This article was published in the National Post on October 19, 2015.
By Will Johnston
Dr Will Johnston is a family physician in Vancouver and the chair of the Euthanasia Prevention Coalition of BC
For at least a few more months, the Canadian medical system will continue to be a safe space, free of assisted suicide and euthanasia. But all that is about to change. In order to ensure our hospitals and palliative care centres remain places where patients feel safe and secure, we must respect doctors’ conscience rights, rather than listen to activists who seek to impose their one-size-fits-all policy on the rest of us.
For instance, the palliative care centres in Quebec that refuse to have anything to do with euthanasia, for reasons of medical judgment and ethics, have apparently angered Jean-Pierre Menard, the lawyer who helped write Quebec’s euthanasia law, Bill 52. The act specifically states that palliative care centres are not required to provide euthanasia service — but maybe to Menard, those were just soothing words to get the bill passed. Now Menard says money should be taken away from palliative services that won’t provide euthanasia on their premises. And the minister of health, Gaetan Barrette, has threatened to revoke the hospital privileges of doctors who won’t comply.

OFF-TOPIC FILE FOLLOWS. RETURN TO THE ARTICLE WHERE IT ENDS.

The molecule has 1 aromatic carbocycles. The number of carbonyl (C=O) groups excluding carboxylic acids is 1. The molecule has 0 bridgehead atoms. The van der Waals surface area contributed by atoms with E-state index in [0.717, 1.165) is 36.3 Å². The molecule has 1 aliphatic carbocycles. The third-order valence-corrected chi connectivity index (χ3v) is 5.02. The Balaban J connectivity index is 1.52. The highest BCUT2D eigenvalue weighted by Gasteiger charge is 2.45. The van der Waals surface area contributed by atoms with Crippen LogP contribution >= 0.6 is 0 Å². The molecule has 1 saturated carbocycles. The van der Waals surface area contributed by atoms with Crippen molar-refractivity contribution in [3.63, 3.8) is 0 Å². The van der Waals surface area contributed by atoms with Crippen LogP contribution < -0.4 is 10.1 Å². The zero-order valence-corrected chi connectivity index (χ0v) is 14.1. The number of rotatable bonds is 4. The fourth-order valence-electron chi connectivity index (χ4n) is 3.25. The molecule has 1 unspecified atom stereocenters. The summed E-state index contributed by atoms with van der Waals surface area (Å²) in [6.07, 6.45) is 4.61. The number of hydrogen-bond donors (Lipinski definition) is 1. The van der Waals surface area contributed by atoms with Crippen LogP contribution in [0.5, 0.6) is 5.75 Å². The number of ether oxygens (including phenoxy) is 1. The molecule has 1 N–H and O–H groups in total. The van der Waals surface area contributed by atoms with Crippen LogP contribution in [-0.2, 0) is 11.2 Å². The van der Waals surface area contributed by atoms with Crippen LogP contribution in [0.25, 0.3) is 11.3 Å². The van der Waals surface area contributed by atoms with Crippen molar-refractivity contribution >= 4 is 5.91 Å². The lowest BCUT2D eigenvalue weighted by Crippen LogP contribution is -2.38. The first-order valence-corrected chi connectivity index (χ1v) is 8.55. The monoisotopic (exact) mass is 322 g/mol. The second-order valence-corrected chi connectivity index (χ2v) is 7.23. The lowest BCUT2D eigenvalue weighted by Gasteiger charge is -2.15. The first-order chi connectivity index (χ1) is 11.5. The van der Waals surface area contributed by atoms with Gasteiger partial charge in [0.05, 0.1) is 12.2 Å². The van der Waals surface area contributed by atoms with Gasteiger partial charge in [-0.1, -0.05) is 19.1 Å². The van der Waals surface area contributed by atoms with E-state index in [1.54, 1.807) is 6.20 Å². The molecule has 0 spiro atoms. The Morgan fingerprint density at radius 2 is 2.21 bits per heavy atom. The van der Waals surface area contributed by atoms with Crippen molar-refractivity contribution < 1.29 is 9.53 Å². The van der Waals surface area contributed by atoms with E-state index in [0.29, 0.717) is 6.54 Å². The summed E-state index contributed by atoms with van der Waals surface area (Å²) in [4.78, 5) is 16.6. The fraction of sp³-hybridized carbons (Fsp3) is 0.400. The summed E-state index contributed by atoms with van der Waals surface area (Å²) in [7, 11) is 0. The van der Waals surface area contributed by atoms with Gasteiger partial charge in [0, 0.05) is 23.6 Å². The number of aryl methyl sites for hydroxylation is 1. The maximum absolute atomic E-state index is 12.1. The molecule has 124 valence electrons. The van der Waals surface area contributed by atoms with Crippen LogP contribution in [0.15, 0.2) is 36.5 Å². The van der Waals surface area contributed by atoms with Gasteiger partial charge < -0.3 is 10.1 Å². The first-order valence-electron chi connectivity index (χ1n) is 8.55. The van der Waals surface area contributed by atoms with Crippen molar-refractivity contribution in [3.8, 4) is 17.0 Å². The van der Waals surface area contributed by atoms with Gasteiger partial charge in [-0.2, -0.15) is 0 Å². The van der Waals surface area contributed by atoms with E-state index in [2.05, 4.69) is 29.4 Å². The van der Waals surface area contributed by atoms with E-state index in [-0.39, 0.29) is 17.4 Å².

This is wrong. The doctors and nurses who devote themselves to the care of dying people reject euthanasia because it is a tempting substitute for diligence and creativity. People with exceptionally difficult end-of-life illnesses can have reversible palliative sedation, which preserves their life and completely alleviates their symptoms. This makes intentionally killing the patient an unnecessary, dangerous and irreversible intrusion.